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Council of Europe publishes assessment report on European judicial systems and launches new interactive database - information about Romania

On average, European States have increased the budget of their judicial system significantly (+ 7,11 % in 2010-2012; + 8,87 % in 2012-2014), a press release sent to ACTMedia reads. This positive trend - which should be confirmed during the next evaluation exercise - seems to mark for most States the end of the budget cuts imposed in recent years as a result of the economic and financial crisis.

-  Romania has increased its budget per capita for the judicial system between 2012 and 2014 compared to the previous evaluation (2010-2012). It has risen from 23 euros to 35 euros.


- A budget increase in Romania is partly due to a sharp increase in legal costs following the implementation of the new Code of Criminal Procedure as from February 2014. A significant increase in expenses related to salaries is also linked to regularisations for court staff and prosecution and a growing number of posts filled (resulting in the payment of additional social contributions and more repayments related to transportation expenses, medical expenses, housing, etc.).

- In general, European states’ users of the public service of justice are increasingly called upon to finance the judicial system, through taxes and judicial fees. The increase in the revenues from court taxes/fees in some states or entities can be explained by changes of a legislative (Romania) or organisational (UK-Scotland) nature, or as a result of an increase in the number of cases (Estonia).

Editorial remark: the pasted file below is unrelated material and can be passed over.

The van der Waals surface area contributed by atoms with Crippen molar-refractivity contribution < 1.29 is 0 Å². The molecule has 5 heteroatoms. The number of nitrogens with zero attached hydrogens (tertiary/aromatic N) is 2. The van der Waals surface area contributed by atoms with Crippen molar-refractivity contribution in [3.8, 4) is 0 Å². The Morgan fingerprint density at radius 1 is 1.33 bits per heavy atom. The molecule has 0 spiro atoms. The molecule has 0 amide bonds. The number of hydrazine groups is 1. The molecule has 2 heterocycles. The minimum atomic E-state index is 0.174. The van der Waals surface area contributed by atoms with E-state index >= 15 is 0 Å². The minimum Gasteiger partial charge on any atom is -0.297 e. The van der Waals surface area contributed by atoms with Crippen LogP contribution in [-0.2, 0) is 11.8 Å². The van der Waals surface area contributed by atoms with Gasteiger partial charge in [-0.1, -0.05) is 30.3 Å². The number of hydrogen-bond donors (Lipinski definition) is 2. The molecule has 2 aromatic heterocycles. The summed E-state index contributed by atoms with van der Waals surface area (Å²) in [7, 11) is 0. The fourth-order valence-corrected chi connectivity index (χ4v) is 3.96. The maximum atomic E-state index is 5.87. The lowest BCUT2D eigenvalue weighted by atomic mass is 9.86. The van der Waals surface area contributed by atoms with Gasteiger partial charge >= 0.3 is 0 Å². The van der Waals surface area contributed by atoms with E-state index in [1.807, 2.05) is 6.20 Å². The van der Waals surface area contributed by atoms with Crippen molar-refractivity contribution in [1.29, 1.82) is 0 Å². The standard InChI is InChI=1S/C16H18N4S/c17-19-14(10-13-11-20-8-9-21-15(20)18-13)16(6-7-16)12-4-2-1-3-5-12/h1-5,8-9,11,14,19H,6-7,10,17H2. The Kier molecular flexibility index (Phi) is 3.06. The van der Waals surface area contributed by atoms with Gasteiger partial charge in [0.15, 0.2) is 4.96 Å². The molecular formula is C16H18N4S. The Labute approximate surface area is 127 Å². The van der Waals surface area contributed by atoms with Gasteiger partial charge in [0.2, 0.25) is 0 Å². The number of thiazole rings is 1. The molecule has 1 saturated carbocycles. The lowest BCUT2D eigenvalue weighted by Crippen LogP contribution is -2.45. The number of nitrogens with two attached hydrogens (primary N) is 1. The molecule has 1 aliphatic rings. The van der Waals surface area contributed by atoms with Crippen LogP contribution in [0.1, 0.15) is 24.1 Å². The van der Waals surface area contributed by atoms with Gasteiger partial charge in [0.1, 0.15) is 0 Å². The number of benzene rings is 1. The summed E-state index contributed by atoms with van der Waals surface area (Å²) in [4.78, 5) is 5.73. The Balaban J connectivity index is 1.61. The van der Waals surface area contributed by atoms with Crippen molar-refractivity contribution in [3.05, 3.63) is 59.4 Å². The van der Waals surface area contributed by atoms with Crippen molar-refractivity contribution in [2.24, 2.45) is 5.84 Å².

- Around 9 euros per capita are spent on average by the European States onlegal aid. It is noteworthy that behind this average there are significant variations depending on the States. The median is 2 euros per capita which implies that half of the responding States or entities spent less than 2 euros per capita on legal aid in 2014. Moreover, 13 States are situated under the threshold of 1 euros (Albania, Azerbaijan, Bulgaria, Georgia, Greece, Hungary, Latvia, Republic of Moldova, Montenegro, Poland, Romania, “the former Yugoslav Republic of Macedonia” and Ukraine).  

-Romania emphasizes the continuous commitment on the part of the State since 2008 to promote legal aid.

-Number of cases granted legal aid: Romania extends the eligibility to a relatively large number of cases but limit the amounts allocated. In 2014, there were 419 cases per 100,000 inhabitants and a budget of 102 euros per case.

- In 2014 Romania had 21 judges per 100,000 inhabitants, which is the same as the European average, and 12 prosecutors per 100,000 inhabitants, slightly higher than the European average (11).

- In Romania there is a larger number of female judges and prosecutors compared to other countries: on the whole there is parity, despite the continued existence of a “glass ceiling” blocking access to higher responsibility positions. InRomania, the percentage of women increases with each instance (73 % in first instance, 74 % in second instance and 84 % in Supreme Court). Moreover, more than a half of presidents’ offices are entrusted to women.

-The analysis of the state of development of IT leads to a confirmation of the trend outlined in previous reports: most States have invested significantly in IT for the functioning of their courts. In Romania there is an ongoing development in equipment and legal framework but an early development in governance in the courts.



Friday, October 7, 2016